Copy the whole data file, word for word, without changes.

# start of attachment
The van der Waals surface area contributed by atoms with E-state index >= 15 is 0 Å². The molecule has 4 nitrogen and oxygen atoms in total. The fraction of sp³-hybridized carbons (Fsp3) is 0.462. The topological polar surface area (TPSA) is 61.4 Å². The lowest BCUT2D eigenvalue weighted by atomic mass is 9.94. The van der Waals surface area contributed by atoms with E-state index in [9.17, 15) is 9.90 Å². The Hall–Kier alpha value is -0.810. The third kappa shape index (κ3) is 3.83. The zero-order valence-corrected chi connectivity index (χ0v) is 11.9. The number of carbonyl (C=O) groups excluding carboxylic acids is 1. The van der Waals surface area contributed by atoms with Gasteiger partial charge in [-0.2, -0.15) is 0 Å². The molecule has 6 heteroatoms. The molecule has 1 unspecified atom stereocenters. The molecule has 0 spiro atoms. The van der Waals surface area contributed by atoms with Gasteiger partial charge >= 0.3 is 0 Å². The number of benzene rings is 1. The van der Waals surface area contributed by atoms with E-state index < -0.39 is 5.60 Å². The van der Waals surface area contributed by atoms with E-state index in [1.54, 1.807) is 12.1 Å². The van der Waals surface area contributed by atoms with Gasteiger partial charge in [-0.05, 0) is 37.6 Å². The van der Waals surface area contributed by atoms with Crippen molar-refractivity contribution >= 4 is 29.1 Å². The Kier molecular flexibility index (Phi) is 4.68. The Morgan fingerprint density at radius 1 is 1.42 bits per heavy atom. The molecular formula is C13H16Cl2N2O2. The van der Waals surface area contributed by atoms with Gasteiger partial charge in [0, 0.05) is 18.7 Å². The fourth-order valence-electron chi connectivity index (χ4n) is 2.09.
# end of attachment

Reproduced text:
The van der Waals surface area contributed by atoms with E-state index >= 15 is 0 Å². The molecule has 4 nitrogen and oxygen atoms in total. The fraction of sp³-hybridized carbons (Fsp3) is 0.462. The topological polar surface area (TPSA) is 61.4 Å². The lowest BCUT2D eigenvalue weighted by atomic mass is 9.94. The van der Waals surface area contributed by atoms with E-state index in [9.17, 15) is 9.90 Å². The Hall–Kier alpha value is -0.810. The third kappa shape index (κ3) is 3.83. The zero-order valence-corrected chi connectivity index (χ0v) is 11.9. The number of carbonyl (C=O) groups excluding carboxylic acids is 1. The van der Waals surface area contributed by atoms with Gasteiger partial charge in [-0.2, -0.15) is 0 Å². The molecule has 6 heteroatoms. The molecule has 1 unspecified atom stereocenters. The molecule has 0 spiro atoms. The van der Waals surface area contributed by atoms with Gasteiger partial charge >= 0.3 is 0 Å². The number of benzene rings is 1. The van der Waals surface area contributed by atoms with E-state index < -0.39 is 5.60 Å². The van der Waals surface area contributed by atoms with E-state index in [1.54, 1.807) is 12.1 Å². The van der Waals surface area contributed by atoms with Gasteiger partial charge in [-0.05, 0) is 37.6 Å². The van der Waals surface area contributed by atoms with Crippen molar-refractivity contribution >= 4 is 29.1 Å². The Kier molecular flexibility index (Phi) is 4.68. The Morgan fingerprint density at radius 1 is 1.42 bits per heavy atom. The molecular formula is C13H16Cl2N2O2. The van der Waals surface area contributed by atoms with Gasteiger partial charge in [0, 0.05) is 18.7 Å². The fourth-order valence-electron chi connectivity index (χ4n) is 2.09.